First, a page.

Cuttin' Wood


| February 2004



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Buzz saw rig

The aroma of fresh-baked cinnamon bread wafting clear out to the washroom as I entered made me forget my frozen fingers and nose for a moment. My wet gloves, partly iced around the edges, landed on the flat, metal heat register near the hallway, clear evidence that I'd been helping Dad cut wood out in the snow. It was our unwelcome chore every Saturday on our Michigan farm, and grew less welcome as winter wore on.

Yet, the reward was always that first bite of hot cinnamon bread with icing dripping off the edge. Mom baked the best cinnamon bread in the world! A little butter hastily spread and I had a treat fit for a king. With hot cocoa to wash it down, we were ready for the second part of the Saturday wood fest: Unloading the big stake truck full of cut wood into the basement. We kids were all home from school to help on week-ends, which was good because our big, two-story farmhouse consumed that huge truckload of wood every week in the dead of winter. Between morning milking and chores and evening milking and chores came wood cutting.

Our wood-burning furnace in the basement seemed like a monster to me. Huge pipes snaked out in all directions, and we could throw 18-inch-diameter chunks of wood through the big stove door with room to spare. On the plus side, that door saved us many hours splitting the wood into smaller chunks.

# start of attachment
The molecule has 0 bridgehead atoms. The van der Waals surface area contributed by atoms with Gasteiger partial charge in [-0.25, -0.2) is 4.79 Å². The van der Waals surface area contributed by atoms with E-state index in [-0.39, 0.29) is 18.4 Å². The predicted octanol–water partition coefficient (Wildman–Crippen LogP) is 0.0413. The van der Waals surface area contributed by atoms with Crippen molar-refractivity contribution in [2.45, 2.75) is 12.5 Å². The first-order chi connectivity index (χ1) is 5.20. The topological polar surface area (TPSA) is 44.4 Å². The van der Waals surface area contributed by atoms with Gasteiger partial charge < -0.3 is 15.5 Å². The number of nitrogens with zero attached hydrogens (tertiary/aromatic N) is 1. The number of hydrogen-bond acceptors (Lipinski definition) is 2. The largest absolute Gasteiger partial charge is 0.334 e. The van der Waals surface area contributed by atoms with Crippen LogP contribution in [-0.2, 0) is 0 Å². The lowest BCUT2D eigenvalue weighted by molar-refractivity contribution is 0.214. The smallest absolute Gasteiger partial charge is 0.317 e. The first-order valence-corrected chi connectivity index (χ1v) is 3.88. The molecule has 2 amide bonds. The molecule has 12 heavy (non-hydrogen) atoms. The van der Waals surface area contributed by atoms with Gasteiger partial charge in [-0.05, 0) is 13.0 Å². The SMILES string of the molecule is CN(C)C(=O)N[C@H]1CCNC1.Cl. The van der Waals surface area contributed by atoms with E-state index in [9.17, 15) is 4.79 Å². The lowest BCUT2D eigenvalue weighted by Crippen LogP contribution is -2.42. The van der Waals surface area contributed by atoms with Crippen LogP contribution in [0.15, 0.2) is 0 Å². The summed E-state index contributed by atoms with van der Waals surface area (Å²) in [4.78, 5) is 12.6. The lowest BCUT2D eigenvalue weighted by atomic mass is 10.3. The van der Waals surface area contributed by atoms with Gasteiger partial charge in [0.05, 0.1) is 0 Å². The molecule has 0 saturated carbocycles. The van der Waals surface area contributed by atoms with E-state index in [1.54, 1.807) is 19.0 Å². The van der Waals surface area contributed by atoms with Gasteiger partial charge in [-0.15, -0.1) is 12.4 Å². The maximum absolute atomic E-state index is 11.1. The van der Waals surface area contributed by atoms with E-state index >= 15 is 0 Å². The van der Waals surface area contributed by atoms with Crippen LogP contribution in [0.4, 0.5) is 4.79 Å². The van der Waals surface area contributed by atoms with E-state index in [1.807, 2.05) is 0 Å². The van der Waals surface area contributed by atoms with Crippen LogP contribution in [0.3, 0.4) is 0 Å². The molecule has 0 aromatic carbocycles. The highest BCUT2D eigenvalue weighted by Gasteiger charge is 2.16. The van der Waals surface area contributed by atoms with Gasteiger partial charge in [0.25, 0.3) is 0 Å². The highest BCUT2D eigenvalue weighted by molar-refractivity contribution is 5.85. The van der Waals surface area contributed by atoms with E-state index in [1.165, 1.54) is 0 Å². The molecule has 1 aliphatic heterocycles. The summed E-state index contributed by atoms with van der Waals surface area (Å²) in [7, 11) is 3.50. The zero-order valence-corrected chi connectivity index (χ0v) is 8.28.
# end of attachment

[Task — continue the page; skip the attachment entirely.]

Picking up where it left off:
The sound that came through my upstairs register at five in the morning was my wake up call for many years. First, I'd hear Dad move the big lever on the stove grate back and forth several times to give the fire enough air. Then, I'd hear the big chunks of wood tumble into the fire and the clank of the hinged fire stopper just inside the furnace door. The basement stairs were right below the stairs leading to the second story, where I lingered in my long underwear beneath warm, flannel sheets. Finally, I followed the sound of Dad's footsteps as he climbed the basement stairs, walked down the short hall and paused at the door leading upstairs.

'Harry, time for chores,' Dad called in his unforgettable voice.

Reluctantly, I'd crawl out of the covers and reach for my flannel shirt and bib overalls lying beside the warm register. Wood-cutting time had come again, and no matter how cold it was, there was no escaping the chore.